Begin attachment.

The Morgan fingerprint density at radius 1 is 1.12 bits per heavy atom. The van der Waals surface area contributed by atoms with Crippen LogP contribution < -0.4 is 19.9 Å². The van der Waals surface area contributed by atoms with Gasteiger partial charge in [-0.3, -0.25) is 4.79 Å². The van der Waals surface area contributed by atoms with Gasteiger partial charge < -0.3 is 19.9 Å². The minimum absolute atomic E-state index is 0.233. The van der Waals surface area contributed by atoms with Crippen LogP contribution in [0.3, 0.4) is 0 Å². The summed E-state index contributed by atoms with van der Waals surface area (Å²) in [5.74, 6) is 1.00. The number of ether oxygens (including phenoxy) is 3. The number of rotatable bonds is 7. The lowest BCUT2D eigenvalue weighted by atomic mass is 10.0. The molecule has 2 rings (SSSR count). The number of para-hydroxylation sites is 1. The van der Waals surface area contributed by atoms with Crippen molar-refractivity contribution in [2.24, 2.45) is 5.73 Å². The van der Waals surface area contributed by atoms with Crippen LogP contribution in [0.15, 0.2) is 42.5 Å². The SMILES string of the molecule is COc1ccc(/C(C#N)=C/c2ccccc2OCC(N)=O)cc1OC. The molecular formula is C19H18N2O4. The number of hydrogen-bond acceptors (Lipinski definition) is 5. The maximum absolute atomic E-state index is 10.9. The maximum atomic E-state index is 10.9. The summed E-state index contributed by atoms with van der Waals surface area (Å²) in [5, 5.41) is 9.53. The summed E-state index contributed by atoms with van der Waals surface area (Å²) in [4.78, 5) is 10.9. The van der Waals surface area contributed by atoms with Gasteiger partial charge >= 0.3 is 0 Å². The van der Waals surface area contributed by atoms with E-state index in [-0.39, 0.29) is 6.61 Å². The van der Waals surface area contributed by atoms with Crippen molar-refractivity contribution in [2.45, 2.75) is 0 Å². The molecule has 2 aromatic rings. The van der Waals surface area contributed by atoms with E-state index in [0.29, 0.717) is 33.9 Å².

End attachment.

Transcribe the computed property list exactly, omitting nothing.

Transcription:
The Morgan fingerprint density at radius 1 is 1.12 bits per heavy atom. The van der Waals surface area contributed by atoms with Crippen LogP contribution < -0.4 is 19.9 Å². The van der Waals surface area contributed by atoms with Gasteiger partial charge in [-0.3, -0.25) is 4.79 Å². The van der Waals surface area contributed by atoms with Gasteiger partial charge < -0.3 is 19.9 Å². The minimum absolute atomic E-state index is 0.233. The van der Waals surface area contributed by atoms with Crippen LogP contribution in [0.3, 0.4) is 0 Å². The summed E-state index contributed by atoms with van der Waals surface area (Å²) in [5.74, 6) is 1.00. The number of ether oxygens (including phenoxy) is 3. The number of rotatable bonds is 7. The lowest BCUT2D eigenvalue weighted by atomic mass is 10.0. The molecule has 2 rings (SSSR count). The number of para-hydroxylation sites is 1. The van der Waals surface area contributed by atoms with Crippen molar-refractivity contribution in [2.24, 2.45) is 5.73 Å². The van der Waals surface area contributed by atoms with Crippen LogP contribution in [0.15, 0.2) is 42.5 Å². The SMILES string of the molecule is COc1ccc(/C(C#N)=C/c2ccccc2OCC(N)=O)cc1OC. The molecular formula is C19H18N2O4. The number of hydrogen-bond acceptors (Lipinski definition) is 5. The maximum absolute atomic E-state index is 10.9. The maximum atomic E-state index is 10.9. The summed E-state index contributed by atoms with van der Waals surface area (Å²) in [5, 5.41) is 9.53. The summed E-state index contributed by atoms with van der Waals surface area (Å²) in [4.78, 5) is 10.9. The van der Waals surface area contributed by atoms with Gasteiger partial charge >= 0.3 is 0 Å². The van der Waals surface area contributed by atoms with E-state index in [-0.39, 0.29) is 6.61 Å². The van der Waals surface area contributed by atoms with Crippen molar-refractivity contribution in [2.45, 2.75) is 0 Å². The molecule has 2 aromatic rings. The van der Waals surface area contributed by atoms with E-state index in [0.29, 0.717) is 33.9 Å².